Catch-and-Release Comes to Bass Fishing

BASS founder Ray Scott introduced the "Don't Kill Your Catch" campaign to bass fishermen through his tournaments and Bassmaster Magazine. BASS

Today bass anglers practice catch-and-release at a national rate that probably exceeds 80 percent. In tournaments, that rate is well over 90 percent, and in BASS events it's roughly 99 percent.

But it wasn't always that way. Before 1972, instead of catch-and-release, most bass anglers practiced catch-batter-and-fry, and bass tournaments were essentially fish kills with the cleaned fish going to support area charities.

All that changed on March 9, 1972, at the BASS Florida National tournament on the Kissimmee Chain of lakes. That's where BASS founder Ray Scott introduced a new era in our sport.

The idea for catch-and-release came to Scott from the world of trout fishing. In 1971 he was invited to the annual conclave of the Federation of Fly Fishermen in Aspen, Colo. There he watched anglers fly fishing for trout and releasing a small fish to the cheers of their fellow anglers.

"I thought, if they had so much fun releasing this piddlin' little trout, what would it be like if a big, hairy-legged bass fisherman released a five-pound bass?" Scott asked in his biography, Bass Boss.

BASS made the effort known to its membership through Bassmaster Magazine, calling it the "Don't Kill Your Catch" program.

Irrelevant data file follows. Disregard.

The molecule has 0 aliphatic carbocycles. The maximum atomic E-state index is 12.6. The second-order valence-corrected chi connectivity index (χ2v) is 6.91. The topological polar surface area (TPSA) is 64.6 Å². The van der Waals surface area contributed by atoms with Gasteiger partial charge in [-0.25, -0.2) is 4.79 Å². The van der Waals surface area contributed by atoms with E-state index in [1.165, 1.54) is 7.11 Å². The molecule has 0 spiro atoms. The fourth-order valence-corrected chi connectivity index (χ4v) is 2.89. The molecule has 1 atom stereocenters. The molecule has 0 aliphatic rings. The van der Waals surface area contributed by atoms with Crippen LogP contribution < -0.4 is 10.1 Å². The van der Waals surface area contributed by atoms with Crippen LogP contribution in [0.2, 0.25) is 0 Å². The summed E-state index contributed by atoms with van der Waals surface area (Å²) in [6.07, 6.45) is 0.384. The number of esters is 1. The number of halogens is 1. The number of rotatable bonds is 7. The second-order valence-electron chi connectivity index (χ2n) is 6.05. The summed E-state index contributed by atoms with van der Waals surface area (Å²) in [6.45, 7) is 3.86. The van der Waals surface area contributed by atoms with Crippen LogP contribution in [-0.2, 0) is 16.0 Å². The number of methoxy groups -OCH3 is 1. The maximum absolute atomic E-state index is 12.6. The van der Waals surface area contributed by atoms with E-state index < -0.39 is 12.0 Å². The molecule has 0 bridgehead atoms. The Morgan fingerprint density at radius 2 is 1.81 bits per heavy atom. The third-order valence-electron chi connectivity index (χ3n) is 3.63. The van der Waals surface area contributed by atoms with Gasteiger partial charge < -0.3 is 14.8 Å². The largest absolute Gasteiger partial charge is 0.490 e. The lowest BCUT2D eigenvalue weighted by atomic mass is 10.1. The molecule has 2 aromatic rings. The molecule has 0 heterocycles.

Scott's first efforts at catch-and-release were simple requests to the tournament anglers to find a way to keep their fish alive. This attempt became the driving force for the development of the livewell in bass boats. Later he gave anglers a bonus ounce of weight for every bass weighed in alive. Today BASS competitors are given a fish care penalty if bass die while in their possession.

Tom Mann, the Eufaula, Ala., lure maker and tournament legend, won the first catch-and-release event with a three-day total of 47 pounds, 15 ounces. A special tank was built to hold the fish after they had been weighed in. It was 12 feet long, five feet wide and five feet deep and was mounted on tandem axles so it was mobile. Best of all, it had glass windows through which the anglers and fans could see the bass swimming inside before they were returned to the tournament waters.